All it takes is for people to file themselves to a lane that's appropriate for their speed. The worst is people who drive on the fast lane locked at 60-65 and either are not aware of a train of cars waiting to pass or they think since it's the law they're not doing anything wrong driving at/below speed limit.

      BTW not to be sexist but I find women drivers as about 75% of the culprit... I commute 90 miles a day so I watch who these people are? And don't get me started on surface streets... they are the worst at low speed manuevers.

      I'm Asian BTW and I think most middle-aged Asian drivers SUCKKKKKKK. The Korean ladies with their baseball caps and pony tails driving Mercedes. The Chinese women and their full-facial visors to block UV rays and keep their skin from tanning. The Indian women usually has a couple of kids in the back driving vans. These people hold up traffic and when you finally get by them and stare they don't even notice you; they are so fixed at looking dead ahead... ALWAYS. You give them the finger and they're thinking what's for dinner.

      All this stuff pisses me off so much I just want to make signs and hold them up while I honk at them. Signs like "MOVE THE F*CK OVER!!!!!!" and make them in various languages like Chinese and Korean.

      OK I'm done. PEACE

      • 5 Years Ago
      That doesn;t work here in utah
      • 5 Years Ago
      And to all of you who can't drive your way out of a wet paper sack, fast drivers are NOT
      necessarily 'jerks'. Just because I can manuever a vehicle and get where I am going faster than you just proves that YOU are the jerk who can't do it and you know it so you drive like an idiot.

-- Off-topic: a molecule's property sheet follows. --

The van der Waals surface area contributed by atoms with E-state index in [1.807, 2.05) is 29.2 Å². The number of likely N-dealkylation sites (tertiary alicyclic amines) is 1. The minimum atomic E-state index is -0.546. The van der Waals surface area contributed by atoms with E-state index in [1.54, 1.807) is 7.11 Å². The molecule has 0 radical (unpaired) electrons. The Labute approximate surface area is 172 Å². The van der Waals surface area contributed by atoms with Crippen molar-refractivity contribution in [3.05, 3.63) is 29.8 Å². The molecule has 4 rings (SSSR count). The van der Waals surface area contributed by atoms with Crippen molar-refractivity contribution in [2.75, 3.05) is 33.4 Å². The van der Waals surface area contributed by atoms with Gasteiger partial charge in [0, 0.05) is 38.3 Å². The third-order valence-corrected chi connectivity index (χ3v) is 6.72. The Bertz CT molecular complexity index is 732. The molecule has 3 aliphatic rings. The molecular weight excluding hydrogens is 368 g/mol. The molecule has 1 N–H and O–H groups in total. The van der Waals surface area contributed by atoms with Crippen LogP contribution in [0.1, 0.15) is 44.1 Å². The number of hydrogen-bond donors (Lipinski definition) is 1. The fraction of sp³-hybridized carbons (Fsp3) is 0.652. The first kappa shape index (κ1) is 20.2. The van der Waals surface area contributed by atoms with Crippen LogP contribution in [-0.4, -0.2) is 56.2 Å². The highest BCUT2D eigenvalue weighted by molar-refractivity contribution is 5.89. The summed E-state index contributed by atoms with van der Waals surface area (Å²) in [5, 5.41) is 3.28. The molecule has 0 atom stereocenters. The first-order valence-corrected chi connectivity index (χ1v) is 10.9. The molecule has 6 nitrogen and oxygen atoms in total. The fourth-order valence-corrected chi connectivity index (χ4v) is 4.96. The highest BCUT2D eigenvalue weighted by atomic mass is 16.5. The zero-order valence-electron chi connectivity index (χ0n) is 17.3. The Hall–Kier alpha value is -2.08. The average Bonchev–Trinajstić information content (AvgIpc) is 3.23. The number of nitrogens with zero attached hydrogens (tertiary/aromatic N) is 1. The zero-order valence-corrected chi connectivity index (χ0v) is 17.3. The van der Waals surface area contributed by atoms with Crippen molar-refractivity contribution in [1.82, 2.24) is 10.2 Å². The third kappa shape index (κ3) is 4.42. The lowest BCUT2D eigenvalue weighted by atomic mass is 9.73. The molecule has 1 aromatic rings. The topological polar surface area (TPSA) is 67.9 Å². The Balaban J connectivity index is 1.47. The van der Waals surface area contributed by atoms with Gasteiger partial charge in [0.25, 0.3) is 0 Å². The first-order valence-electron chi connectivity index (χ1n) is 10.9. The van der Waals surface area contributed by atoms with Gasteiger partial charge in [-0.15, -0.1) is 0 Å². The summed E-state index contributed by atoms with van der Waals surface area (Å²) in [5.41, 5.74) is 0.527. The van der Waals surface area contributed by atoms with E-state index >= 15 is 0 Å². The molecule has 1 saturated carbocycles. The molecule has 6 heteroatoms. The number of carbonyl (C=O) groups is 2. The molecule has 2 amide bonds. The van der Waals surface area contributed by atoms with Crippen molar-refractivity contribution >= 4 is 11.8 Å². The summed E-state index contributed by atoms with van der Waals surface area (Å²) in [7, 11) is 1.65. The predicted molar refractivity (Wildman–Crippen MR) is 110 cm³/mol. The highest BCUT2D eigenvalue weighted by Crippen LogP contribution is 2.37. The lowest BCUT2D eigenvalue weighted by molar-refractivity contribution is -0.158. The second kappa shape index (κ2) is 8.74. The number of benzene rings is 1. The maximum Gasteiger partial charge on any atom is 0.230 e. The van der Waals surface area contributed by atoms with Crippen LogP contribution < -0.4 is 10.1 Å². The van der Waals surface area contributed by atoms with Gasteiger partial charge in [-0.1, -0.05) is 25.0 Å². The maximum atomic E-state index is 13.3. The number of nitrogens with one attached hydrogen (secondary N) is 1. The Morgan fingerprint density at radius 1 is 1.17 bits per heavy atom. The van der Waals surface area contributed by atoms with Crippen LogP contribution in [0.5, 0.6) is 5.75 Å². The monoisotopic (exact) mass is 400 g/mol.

• 5 Years Ago
      I KNEW IT!!!
        • 5 Years Ago
        This is a crock of BS and Dan Roth, the (so-called) author, is a total jerk for writing it.
        • 5 Years Ago
        There's nothing wrong w/ talking on the phone while driving IF you're already a competent person/driver. You may was well start banning conversations with passengers or adjusting your radio
        • 5 Years Ago
        @SHAC

        Sure there is. The person on the phone isn't in the car. If something is about to happen, your passenger will stop talking and go "OH SHIIIIIIII"
        • 5 Years Ago
        There is a delicate balance between efficient driving and safe driving. True efficient driving would be everyone going top speed of their cars while leaving barely any room. This would lead to a very fast commute, however with those conditions accidents are MUCH more likely. Safe driving would consist of everyone going slow and leaving much room on the highway. There would be no delays due to accidents though. The best place to be, I believe, is in between, a little bit on the efficient side.
        • 5 Years Ago
        Just call me Mr. 40%, you lemming. And get out of the way.
        Quantumphysics
        • 5 Years Ago
        There is a stupid driver lane...

        HOV